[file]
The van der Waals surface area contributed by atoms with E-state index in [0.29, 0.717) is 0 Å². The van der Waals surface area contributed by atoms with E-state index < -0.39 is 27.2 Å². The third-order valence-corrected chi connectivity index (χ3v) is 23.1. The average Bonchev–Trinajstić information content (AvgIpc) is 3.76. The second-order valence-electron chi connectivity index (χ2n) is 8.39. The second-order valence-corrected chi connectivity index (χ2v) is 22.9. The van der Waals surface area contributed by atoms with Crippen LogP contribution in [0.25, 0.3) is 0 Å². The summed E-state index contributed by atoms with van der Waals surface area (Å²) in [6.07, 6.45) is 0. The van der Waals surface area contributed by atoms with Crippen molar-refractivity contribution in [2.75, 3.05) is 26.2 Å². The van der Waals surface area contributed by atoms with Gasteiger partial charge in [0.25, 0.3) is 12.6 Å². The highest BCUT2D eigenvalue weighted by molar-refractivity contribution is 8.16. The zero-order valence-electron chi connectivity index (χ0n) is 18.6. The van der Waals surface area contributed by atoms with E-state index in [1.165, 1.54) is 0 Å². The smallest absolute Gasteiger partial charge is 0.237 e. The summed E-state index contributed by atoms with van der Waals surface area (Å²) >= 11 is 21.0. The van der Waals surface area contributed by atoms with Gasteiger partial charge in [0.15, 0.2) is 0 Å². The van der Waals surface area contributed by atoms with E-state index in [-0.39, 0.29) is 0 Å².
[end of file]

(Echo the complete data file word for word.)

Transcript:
The van der Waals surface area contributed by atoms with E-state index in [0.29, 0.717) is 0 Å². The van der Waals surface area contributed by atoms with E-state index < -0.39 is 27.2 Å². The third-order valence-corrected chi connectivity index (χ3v) is 23.1. The average Bonchev–Trinajstić information content (AvgIpc) is 3.76. The second-order valence-electron chi connectivity index (χ2n) is 8.39. The second-order valence-corrected chi connectivity index (χ2v) is 22.9. The van der Waals surface area contributed by atoms with Crippen LogP contribution in [0.25, 0.3) is 0 Å². The summed E-state index contributed by atoms with van der Waals surface area (Å²) in [6.07, 6.45) is 0. The van der Waals surface area contributed by atoms with Crippen molar-refractivity contribution in [2.75, 3.05) is 26.2 Å². The van der Waals surface area contributed by atoms with Gasteiger partial charge in [0.25, 0.3) is 12.6 Å². The highest BCUT2D eigenvalue weighted by molar-refractivity contribution is 8.16. The zero-order valence-electron chi connectivity index (χ0n) is 18.6. The van der Waals surface area contributed by atoms with E-state index in [1.165, 1.54) is 0 Å². The smallest absolute Gasteiger partial charge is 0.237 e. The summed E-state index contributed by atoms with van der Waals surface area (Å²) >= 11 is 21.0. The van der Waals surface area contributed by atoms with Gasteiger partial charge in [0.15, 0.2) is 0 Å². The van der Waals surface area contributed by atoms with E-state index in [-0.39, 0.29) is 0 Å².